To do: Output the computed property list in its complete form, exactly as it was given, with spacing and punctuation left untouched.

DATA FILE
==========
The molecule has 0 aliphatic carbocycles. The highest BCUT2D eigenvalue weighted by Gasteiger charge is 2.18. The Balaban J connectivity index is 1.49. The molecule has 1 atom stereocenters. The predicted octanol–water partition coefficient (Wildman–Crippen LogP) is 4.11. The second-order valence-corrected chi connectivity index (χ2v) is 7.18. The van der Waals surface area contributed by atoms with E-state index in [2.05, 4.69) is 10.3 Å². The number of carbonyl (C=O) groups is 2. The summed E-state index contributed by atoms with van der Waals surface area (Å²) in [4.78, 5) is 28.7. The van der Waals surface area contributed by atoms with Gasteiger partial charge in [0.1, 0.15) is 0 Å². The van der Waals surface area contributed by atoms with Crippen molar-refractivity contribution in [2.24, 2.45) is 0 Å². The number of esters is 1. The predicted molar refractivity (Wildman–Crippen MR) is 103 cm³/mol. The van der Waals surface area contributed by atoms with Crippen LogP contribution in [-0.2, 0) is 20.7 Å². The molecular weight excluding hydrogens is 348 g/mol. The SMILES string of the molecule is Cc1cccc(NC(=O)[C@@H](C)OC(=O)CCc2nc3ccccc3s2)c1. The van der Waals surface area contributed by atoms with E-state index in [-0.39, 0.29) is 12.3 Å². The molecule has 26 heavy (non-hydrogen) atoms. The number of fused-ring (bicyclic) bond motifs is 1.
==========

The molecule has 0 aliphatic carbocycles. The highest BCUT2D eigenvalue weighted by Gasteiger charge is 2.18. The Balaban J connectivity index is 1.49. The molecule has 1 atom stereocenters. The predicted octanol–water partition coefficient (Wildman–Crippen LogP) is 4.11. The second-order valence-corrected chi connectivity index (χ2v) is 7.18. The van der Waals surface area contributed by atoms with E-state index in [2.05, 4.69) is 10.3 Å². The number of carbonyl (C=O) groups is 2. The summed E-state index contributed by atoms with van der Waals surface area (Å²) in [4.78, 5) is 28.7. The van der Waals surface area contributed by atoms with Gasteiger partial charge in [0.1, 0.15) is 0 Å². The van der Waals surface area contributed by atoms with Crippen molar-refractivity contribution in [2.24, 2.45) is 0 Å². The number of esters is 1. The predicted molar refractivity (Wildman–Crippen MR) is 103 cm³/mol. The van der Waals surface area contributed by atoms with Crippen LogP contribution in [-0.2, 0) is 20.7 Å². The molecular weight excluding hydrogens is 348 g/mol. The SMILES string of the molecule is Cc1cccc(NC(=O)[C@@H](C)OC(=O)CCc2nc3ccccc3s2)c1. The van der Waals surface area contributed by atoms with E-state index in [-0.39, 0.29) is 12.3 Å². The molecule has 26 heavy (non-hydrogen) atoms. The number of fused-ring (bicyclic) bond motifs is 1.